Citing documents from archival sources requires elements that vary from a published work. Unpublished works may include:
The following elements may be required regardless of the citation style used and should be recorded during archival research:
Examples using Turabian (Chicago) Style
Mills Quick Reference, 1st floor Z 253.C53 2003
Citations: Note and Bibliography
The elements to include for note and bibliographic citations vary. For note citations, the main element is usually a specific item (letter, diary, memo, etc.) and is cited first. In a bibliography, the main element is usually the collection in which the specific item can be found, the author(s) of the items in the collection, or the depository for the collection. Specific items are not used in a bibliography unless only one item from a collection is cited (Turabian Manual, 2007).
Letter: Footnote or Endnote Citation
Clara H. Abey to Johnson, 14 December 1912, box 1, file 1, Pauline Johnson fonds, William Ready Division of Archives and Research Collections, McMaster University Library (Given names may be omitted if the identities of sender and recipient are clear from the text).
Letters: Bibliography Citation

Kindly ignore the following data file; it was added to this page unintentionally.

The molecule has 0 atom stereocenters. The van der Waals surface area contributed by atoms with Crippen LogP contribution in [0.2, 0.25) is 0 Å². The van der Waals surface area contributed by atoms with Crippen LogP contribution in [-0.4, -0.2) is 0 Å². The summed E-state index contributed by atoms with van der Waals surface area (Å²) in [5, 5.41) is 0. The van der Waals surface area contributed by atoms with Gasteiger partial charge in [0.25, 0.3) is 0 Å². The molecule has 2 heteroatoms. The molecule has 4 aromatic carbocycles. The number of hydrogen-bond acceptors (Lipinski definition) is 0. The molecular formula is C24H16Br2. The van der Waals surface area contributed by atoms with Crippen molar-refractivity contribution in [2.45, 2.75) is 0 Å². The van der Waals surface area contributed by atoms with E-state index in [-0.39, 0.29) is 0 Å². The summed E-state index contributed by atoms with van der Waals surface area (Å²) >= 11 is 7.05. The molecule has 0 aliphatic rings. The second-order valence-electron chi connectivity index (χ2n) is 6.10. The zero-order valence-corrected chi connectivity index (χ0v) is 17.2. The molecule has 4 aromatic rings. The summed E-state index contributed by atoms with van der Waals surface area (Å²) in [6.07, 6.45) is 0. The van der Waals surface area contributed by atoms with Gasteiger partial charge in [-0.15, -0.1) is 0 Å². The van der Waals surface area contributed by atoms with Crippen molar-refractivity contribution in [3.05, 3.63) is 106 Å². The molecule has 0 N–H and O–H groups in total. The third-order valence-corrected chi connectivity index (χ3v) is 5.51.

Clara H. Abey fonds. William Ready Division of Archives and Research Collections, McMaster University Library.
Examples using the MLA Style
Mills Quick Reference, 1st floor LB 2369 .T8 2007
Citations: Works Cited
The elements to include depend on the format of the item being cited. Letters, diaries, manuscripts and typescripts are cited differently. Please consult the MLA style guide for more detailed examples than those provided below.
Molony, William O’Sullivan. Diary. 1913-1914. MS numbered album 22, World War, 1914-1918
collection. William Ready Division of Archives and Research Collections, McMaster University
Laurence, Margaret. The Stone Angel. 1964. TS box 1, files 1-3, Margaret Laurence fonds.
William Ready Division of Archives and Research Collections, McMaster University Library.
For complete citation instructions, please consult the appropriate manual in the Quick Reference section of Mills Library or visit the Citation and Style Guides page.
*What is a fonds? A fonds is a term used to refer to all of the archives of a common provenance or source. For example, the ‘Margaret Laurence fonds’ is another way of saying ‘Margaret Laurence archives’.